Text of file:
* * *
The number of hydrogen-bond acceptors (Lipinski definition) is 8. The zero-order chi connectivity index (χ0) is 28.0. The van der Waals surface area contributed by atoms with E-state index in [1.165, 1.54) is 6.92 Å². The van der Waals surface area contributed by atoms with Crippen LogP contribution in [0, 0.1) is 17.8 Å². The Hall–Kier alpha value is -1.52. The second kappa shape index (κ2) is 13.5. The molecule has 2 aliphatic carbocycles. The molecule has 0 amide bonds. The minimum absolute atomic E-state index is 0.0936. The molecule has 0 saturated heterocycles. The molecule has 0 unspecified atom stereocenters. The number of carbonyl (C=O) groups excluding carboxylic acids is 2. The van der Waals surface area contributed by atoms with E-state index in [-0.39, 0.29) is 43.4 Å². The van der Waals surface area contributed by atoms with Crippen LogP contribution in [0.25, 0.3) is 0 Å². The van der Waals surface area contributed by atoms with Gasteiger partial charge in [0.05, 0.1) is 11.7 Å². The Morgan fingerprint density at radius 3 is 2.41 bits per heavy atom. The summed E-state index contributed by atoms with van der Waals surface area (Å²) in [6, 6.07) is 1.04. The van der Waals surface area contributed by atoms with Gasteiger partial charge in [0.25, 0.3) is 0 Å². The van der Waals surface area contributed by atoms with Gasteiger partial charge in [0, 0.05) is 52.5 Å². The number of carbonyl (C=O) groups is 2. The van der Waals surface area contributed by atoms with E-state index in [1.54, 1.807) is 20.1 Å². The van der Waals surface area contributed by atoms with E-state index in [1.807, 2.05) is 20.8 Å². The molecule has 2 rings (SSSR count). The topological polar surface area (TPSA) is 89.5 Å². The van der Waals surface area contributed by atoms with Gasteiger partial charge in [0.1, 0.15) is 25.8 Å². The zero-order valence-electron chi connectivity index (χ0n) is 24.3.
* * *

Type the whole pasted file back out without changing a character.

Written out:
The number of hydrogen-bond acceptors (Lipinski definition) is 8. The zero-order chi connectivity index (χ0) is 28.0. The van der Waals surface area contributed by atoms with E-state index in [1.165, 1.54) is 6.92 Å². The van der Waals surface area contributed by atoms with Crippen LogP contribution in [0, 0.1) is 17.8 Å². The Hall–Kier alpha value is -1.52. The second kappa shape index (κ2) is 13.5. The molecule has 2 aliphatic carbocycles. The molecule has 0 amide bonds. The minimum absolute atomic E-state index is 0.0936. The molecule has 0 saturated heterocycles. The molecule has 0 unspecified atom stereocenters. The number of carbonyl (C=O) groups excluding carboxylic acids is 2. The van der Waals surface area contributed by atoms with E-state index in [-0.39, 0.29) is 43.4 Å². The van der Waals surface area contributed by atoms with Crippen LogP contribution in [0.25, 0.3) is 0 Å². The van der Waals surface area contributed by atoms with Gasteiger partial charge in [0.05, 0.1) is 11.7 Å². The Morgan fingerprint density at radius 3 is 2.41 bits per heavy atom. The summed E-state index contributed by atoms with van der Waals surface area (Å²) in [6, 6.07) is 1.04. The van der Waals surface area contributed by atoms with Gasteiger partial charge in [0.25, 0.3) is 0 Å². The van der Waals surface area contributed by atoms with Gasteiger partial charge in [0, 0.05) is 52.5 Å². The number of carbonyl (C=O) groups is 2. The van der Waals surface area contributed by atoms with E-state index in [1.54, 1.807) is 20.1 Å². The van der Waals surface area contributed by atoms with E-state index in [1.807, 2.05) is 20.8 Å². The molecule has 2 rings (SSSR count). The topological polar surface area (TPSA) is 89.5 Å². The van der Waals surface area contributed by atoms with Gasteiger partial charge in [0.1, 0.15) is 25.8 Å². The zero-order valence-electron chi connectivity index (χ0n) is 24.3.